Critical

Answers To 7 Critical Questions On Oversize/Overweight Permits

In 2011, a Putzmeister 70Z-Meter concrete pumper truck needed to navigate Georgia highways on its way to Japan. The 70Z, so named because its pumper, affixed to a Kenworth truck, stretches roughly 230 feet (70 meters) when fully deployed. The vehicle, the world’s largest concrete pumper at the time, was heading to Japan to help with recovery following the Fukushima Daiichi nuclear plant disaster.

John Taylor of PDLDrivers was tasked with getting the 10-axle, 179,000-pound pumper to Hartsfield-Jackson Atlanta International Airport for its flight.

“A couple of days before we had to move the truck, Georgia decided we couldn’t move it,” Taylor, a driver training and staff development specialist with PDLDrivers, told FreightWaves.

The state decided the boom was just too big, so it needed to be removed before the truck could travel on the state’s roadways. The pumper eventually made it to Japan, but the experience illustrates the difficulty … Read More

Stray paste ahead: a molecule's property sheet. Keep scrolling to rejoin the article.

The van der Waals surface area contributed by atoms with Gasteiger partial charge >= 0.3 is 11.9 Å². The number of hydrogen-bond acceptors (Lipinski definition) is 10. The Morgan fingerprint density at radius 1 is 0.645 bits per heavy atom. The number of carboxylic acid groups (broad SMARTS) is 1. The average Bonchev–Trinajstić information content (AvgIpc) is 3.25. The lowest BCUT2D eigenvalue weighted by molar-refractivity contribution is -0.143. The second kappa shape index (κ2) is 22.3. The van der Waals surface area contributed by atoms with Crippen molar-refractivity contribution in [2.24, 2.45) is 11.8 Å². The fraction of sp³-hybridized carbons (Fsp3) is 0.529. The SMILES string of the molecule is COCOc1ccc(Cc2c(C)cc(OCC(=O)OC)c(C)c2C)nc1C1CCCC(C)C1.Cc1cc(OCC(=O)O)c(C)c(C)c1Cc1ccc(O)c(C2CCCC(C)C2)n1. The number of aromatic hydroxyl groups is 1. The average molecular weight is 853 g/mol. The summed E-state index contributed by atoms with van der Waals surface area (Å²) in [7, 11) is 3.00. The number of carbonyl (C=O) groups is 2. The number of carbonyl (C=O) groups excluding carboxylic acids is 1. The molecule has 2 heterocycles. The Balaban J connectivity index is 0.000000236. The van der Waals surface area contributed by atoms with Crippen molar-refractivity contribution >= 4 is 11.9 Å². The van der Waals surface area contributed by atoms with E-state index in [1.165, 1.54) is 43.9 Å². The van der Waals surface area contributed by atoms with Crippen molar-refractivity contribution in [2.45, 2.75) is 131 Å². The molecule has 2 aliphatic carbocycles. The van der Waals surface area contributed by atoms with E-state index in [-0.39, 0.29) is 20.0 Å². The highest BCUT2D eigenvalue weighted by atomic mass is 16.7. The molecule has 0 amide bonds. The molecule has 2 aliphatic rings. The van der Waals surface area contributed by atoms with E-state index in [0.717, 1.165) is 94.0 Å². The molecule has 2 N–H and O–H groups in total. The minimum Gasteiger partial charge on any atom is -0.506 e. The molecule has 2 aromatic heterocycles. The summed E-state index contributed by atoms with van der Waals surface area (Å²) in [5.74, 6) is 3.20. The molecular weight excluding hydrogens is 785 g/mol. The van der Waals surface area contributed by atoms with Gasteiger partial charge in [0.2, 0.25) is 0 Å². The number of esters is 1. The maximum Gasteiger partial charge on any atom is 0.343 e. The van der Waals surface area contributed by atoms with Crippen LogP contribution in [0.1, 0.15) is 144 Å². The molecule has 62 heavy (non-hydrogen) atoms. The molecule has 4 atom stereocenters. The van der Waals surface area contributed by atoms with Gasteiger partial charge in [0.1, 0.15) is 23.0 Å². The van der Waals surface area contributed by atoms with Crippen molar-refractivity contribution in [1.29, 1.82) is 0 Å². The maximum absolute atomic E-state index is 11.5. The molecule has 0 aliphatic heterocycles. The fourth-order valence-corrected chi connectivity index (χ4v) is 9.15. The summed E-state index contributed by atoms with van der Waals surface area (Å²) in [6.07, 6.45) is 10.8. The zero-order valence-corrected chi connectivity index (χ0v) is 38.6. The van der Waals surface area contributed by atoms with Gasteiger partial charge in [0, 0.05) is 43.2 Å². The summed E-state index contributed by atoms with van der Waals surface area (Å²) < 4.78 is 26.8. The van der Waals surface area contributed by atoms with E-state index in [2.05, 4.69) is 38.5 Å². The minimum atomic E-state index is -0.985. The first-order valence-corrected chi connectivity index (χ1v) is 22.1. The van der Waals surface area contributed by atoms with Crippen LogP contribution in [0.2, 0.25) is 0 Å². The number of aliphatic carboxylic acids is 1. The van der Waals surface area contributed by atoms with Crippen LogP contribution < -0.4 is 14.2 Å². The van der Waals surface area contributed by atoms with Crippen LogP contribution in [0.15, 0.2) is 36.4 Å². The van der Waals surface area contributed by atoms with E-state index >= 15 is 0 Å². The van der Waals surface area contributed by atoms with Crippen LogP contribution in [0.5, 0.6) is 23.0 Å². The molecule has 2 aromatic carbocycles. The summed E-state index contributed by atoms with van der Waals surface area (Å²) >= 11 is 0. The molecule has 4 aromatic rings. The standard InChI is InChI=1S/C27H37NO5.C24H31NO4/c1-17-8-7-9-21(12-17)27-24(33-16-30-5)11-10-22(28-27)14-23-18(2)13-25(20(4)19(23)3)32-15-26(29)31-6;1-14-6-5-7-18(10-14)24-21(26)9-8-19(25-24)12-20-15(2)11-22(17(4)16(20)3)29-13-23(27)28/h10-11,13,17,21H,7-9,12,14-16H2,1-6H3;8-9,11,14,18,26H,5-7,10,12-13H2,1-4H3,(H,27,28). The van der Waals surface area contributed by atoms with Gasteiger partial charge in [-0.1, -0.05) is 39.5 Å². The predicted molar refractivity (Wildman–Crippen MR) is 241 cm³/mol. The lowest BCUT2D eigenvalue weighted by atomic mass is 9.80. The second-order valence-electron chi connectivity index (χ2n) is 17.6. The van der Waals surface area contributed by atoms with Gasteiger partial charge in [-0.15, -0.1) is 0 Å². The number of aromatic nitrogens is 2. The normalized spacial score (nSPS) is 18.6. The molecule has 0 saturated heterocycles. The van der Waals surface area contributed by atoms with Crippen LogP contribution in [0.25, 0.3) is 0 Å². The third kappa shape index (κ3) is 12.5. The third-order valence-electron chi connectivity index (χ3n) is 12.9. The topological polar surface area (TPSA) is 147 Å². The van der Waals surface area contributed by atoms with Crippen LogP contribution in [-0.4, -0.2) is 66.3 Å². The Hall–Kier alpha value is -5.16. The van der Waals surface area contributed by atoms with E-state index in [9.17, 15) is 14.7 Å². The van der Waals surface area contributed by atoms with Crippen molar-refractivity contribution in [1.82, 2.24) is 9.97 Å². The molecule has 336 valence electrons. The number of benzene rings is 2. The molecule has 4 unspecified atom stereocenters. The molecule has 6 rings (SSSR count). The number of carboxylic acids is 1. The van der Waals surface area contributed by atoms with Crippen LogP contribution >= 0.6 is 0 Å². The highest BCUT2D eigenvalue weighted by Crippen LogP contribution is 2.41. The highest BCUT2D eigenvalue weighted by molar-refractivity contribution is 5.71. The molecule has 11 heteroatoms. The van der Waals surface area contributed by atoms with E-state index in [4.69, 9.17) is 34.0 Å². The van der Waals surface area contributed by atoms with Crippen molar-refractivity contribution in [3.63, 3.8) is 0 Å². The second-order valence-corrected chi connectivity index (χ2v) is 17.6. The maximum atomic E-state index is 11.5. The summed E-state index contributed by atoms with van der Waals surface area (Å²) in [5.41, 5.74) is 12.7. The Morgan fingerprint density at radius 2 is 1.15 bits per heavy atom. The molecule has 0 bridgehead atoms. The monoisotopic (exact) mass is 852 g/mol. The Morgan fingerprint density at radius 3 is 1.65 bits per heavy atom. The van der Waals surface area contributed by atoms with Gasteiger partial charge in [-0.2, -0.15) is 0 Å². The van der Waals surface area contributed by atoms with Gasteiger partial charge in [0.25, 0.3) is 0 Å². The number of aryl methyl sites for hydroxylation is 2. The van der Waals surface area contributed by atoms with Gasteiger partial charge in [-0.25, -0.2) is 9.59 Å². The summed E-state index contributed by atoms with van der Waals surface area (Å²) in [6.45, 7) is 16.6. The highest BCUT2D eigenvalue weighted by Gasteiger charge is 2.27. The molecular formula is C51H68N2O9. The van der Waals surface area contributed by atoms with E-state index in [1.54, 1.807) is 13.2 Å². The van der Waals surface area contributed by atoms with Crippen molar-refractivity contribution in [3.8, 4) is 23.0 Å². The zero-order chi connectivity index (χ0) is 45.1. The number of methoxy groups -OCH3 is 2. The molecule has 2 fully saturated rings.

Twitter’s Soaring User Base Masks Critical Problems

(Bloomberg Opinion) — Users continue to flock to Twitter Inc.’s social media platform, but that doesn’t necessarily make it any better of an investment for shareholders.

Early Thursday, Twitter posted strong audience growth for its second quarter. Its key user metric — average monetizable daily active usage — came in at 186 million for the three months ended in June, up 34% from a year earlier and handily beating the 174 million average analyst estimate. Second-quarter revenue, however, was below Wall Street expectations at $683 million, a decline of 19% from a year earlier.